A dead baby was found abanonded in a knapsack in the woods in 2000 in Fayette County, Penn. As police tell it, the dozen or so girls questioned were perfectly willing to allow a trooper to take a saliva swab from their mouths so a lab could trace the DNA. Sarah S. Hawk, a 25-year-old woman from the area, was found by that process of elimination. Her DNA was obtained by a search warrant after one of her sisters voluntarily gave a swab this spring. When the lab identified the sister’s DNA as belonging to a relative of the baby, police got search warrants so that they could get swabs from the other sisters. Miss Hawk’s came back a match, and she later confessed.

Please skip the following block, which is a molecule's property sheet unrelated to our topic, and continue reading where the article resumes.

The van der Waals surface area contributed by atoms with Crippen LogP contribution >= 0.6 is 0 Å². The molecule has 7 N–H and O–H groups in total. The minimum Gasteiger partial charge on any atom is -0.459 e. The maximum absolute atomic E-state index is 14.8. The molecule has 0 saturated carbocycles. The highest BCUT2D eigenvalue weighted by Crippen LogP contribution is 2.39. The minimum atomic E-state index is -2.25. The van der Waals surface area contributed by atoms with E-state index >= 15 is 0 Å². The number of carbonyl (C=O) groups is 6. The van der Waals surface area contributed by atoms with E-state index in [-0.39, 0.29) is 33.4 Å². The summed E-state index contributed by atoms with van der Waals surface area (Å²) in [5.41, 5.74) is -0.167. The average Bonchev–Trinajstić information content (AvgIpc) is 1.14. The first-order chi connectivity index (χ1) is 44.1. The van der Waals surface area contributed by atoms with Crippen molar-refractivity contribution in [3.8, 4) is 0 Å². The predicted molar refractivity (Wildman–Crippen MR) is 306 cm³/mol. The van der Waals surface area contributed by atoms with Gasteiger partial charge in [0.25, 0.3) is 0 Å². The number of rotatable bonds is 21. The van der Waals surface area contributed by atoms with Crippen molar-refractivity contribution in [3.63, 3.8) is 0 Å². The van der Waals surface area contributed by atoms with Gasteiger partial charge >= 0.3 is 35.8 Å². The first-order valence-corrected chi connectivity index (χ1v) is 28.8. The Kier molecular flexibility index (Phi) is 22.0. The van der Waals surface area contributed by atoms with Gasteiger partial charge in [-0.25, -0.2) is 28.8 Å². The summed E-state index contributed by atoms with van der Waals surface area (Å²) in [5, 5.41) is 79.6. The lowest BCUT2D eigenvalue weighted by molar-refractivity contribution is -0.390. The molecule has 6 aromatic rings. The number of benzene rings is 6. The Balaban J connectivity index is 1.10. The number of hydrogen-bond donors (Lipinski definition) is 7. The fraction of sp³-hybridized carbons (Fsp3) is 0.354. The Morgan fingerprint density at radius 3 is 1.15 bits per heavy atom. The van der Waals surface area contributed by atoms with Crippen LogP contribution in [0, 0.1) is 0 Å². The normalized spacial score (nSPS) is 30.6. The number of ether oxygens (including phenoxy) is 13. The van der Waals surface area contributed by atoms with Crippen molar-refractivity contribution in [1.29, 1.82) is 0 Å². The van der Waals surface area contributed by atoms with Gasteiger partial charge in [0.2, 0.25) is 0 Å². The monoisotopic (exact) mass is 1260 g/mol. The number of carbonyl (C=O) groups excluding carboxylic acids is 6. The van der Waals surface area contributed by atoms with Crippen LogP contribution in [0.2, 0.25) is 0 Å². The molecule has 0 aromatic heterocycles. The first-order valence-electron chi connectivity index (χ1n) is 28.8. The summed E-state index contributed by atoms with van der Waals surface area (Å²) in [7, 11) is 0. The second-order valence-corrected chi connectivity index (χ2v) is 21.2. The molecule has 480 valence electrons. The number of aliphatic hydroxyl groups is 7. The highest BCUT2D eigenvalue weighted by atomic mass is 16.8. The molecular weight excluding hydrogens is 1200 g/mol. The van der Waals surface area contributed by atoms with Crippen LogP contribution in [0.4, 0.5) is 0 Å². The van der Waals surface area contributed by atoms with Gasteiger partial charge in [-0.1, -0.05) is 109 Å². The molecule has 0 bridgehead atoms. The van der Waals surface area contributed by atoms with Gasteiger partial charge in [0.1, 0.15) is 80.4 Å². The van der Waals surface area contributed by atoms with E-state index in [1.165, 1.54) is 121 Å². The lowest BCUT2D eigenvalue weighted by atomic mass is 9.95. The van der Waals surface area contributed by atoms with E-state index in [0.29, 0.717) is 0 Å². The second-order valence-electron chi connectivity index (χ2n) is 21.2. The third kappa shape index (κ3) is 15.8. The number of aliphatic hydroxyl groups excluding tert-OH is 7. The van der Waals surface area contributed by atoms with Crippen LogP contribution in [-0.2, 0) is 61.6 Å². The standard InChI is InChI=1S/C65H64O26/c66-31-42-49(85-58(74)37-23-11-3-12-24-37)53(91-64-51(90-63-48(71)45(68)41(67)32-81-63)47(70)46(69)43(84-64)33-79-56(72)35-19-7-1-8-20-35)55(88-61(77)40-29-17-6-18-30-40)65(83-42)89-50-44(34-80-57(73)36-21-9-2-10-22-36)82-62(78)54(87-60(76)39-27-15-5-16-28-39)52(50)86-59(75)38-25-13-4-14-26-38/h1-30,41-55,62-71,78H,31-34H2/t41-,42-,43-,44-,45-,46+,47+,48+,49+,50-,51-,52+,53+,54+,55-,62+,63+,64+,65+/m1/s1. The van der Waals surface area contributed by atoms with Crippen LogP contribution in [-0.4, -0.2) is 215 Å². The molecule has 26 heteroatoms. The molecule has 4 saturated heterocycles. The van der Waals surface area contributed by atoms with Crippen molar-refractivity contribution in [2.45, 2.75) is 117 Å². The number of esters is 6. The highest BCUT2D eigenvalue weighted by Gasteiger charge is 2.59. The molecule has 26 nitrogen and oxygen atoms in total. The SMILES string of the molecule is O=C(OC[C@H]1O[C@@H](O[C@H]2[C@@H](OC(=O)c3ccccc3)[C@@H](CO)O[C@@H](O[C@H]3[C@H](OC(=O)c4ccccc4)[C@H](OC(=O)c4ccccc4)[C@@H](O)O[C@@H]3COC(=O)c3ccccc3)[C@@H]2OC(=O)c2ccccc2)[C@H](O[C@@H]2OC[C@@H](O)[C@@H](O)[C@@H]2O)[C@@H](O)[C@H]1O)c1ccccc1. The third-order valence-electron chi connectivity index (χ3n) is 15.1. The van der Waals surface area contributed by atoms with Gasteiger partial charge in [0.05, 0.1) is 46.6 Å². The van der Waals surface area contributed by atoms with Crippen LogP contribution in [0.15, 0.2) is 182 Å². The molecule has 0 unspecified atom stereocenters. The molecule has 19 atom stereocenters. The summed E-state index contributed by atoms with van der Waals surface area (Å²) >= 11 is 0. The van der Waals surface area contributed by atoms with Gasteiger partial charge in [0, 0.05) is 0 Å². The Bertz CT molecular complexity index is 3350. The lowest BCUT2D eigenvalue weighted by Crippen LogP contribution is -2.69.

Case closed? Probably, say legal scholars. But the wider question about how much the government can gather — and possibly retain — in the course of solving a crime is far from settled, reports the Pittsburgh Post-Gazette. “It’s emblematic of the problem. We think science is going to be the solution to all our problems,” said Tim Sparapani, senior legislative counsel for the American Civil Liberties Union. He worries that a growing reliance on DNA screens, and law enforcement’s growing desire to bank such data, could undermine privacy and skew law enforcement.